We are delighted to present our Winter-Spring 2021 edition of Medicine and Meaning – as in previous editions we present you with fantastic creative works from Team UAMS in fiction, creative non-fiction, poetry, and images/photography.
In this issue, Conversations @ UAMS features an interview with Dr. Drobena in which she discusses her path to academic success at UAMS and ACH. The interview is extraordinary for her openness and candor in discussing one of the most difficult issues for anyone: mental illness. Yet in this interview she speaks openly and freely on how she dealt with recurrent bouts of anxiety, depression, and imposter syndrome, and how she used mental health resources at UAMS and elsewhere.
Mental illness is common in doctors, but rarely disclosed. Doctors rarely talk about their weaknesses or illnesses for fear of censure by colleagues, peers, referring physicians, patients, family members and even friends. They fear losing their profession, their licenses, their privileges to practice, their patient relationships, their prestige.
Yet mental illness is common in physicians and is the single most common cause of disability among doctors and others. Mental illness is an exacerbating factor in burnout, which affects approximately 50% of health care workers, and is an underlying cause for suicide which is more common in doctors than in almost any other profession. The tragedy in non-disclosure is the inability to get help, which is needed, effective, and potentially life-saving.
Fear of disclosing a mental health illness is mostly unfounded. Any prejudicial action as a result of disclosure is against the law and against the Americans with Disability Act. Almost every medical school and state licensing board in the country have eliminated any punitive action for mental illness. UAMS has worked hard to eliminate any prejudice against physicians and others needing mental health services. Services are freely available, are absolutely confidential, and carry no potential harm. UAMS has also worked with the Arkansas licensing board to ensure that mental health concerns which do not impair medical practice remain undisclosed, and that those that are disclosed are considered confidential and do not necessarily result in any penalty.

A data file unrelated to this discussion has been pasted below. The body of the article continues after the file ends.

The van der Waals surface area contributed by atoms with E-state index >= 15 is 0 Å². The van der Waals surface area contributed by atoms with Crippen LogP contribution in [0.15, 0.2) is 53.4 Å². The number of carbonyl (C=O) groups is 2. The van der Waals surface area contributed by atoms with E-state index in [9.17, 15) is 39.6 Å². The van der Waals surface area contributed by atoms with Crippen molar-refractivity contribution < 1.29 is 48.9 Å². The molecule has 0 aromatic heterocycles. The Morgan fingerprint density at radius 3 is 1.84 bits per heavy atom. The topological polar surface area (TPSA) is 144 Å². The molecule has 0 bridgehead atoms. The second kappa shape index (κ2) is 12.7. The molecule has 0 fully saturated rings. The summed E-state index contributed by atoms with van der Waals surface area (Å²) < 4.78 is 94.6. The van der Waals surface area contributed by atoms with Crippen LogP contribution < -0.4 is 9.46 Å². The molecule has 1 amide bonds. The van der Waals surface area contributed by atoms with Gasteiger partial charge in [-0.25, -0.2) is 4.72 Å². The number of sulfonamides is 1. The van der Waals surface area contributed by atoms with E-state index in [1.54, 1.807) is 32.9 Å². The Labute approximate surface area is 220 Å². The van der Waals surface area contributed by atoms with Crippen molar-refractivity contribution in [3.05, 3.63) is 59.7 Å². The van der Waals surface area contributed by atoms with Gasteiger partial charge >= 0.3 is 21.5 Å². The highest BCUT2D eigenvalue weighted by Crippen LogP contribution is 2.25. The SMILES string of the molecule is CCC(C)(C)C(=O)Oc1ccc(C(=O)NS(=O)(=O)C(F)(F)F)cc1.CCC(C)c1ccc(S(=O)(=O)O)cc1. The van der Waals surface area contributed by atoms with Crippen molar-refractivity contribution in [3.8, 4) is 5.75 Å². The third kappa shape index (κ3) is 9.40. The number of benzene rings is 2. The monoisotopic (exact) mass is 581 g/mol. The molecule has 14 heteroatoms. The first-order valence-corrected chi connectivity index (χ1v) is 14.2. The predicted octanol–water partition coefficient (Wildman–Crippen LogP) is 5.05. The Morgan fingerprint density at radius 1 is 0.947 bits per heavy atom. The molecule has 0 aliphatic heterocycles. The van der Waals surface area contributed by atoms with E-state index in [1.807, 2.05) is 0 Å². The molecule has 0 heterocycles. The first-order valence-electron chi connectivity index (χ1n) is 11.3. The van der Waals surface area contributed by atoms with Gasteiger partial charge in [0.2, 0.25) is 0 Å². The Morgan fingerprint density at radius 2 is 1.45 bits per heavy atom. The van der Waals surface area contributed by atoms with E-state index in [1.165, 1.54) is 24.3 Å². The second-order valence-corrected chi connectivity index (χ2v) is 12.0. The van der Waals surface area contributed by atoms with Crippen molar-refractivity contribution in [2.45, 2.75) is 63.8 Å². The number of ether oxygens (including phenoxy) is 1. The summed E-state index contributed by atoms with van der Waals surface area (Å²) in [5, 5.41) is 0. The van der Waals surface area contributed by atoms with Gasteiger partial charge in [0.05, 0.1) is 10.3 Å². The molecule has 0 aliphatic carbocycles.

Structural changes are good but not sufficient. A change in culture is needed where mental illness is considered a treatable health issue and not a sign of weakness or shame; where afflicted people can speak about their condition without fear of reprisal and where medical services help not hurt. Change will come when physicians can openly talk about mental illness as they do about physical health, without worrying about retribution.
Towards this goal, Dr. Drobena has done a great service in modeling how mental health issues can be disclosed, can be treated, and can be associated with an outstanding career. In that regard, the editors of this journal applaud her for her honesty and openness and commit to working to make UAMS a safe atmosphere for everyone who works here.
Also, in this issue are three winners of the Mehta Creative Writing Award: one story and two poems. The 2020 contest was the first contest in this series and serves to stimulate writing among health care professionals. More than 70 submissions were received and a panel of experts, led by Dr. Micah Hester, chose the winning selections. These selections were read in part of the Inaugural Awards Celebration on April 1, 2021. The next competition will be announced in early summer and the next awards celebration will be in April 2022, hopefully as a face-to-face celebration of the arts in medicine. If any reader is interested in establishing a similar award, please contact JoAnne Fureigh at 501-773-9473.
Finally, in this issue we announce several updates in the Editorial Board. Dr. Paulette Mehta will now share responsibilities with Dr. Erick Messias as Co-Editor-in-Chief and Metu Osele will serve as Fiction Editor.
We hope you enjoy this beautiful art and if you are interested in submitting your work, please send us a note at firstname.lastname@example.org.
Paulette Mehta, M.D., and Erick Messias, M.D., Ph.D., MPH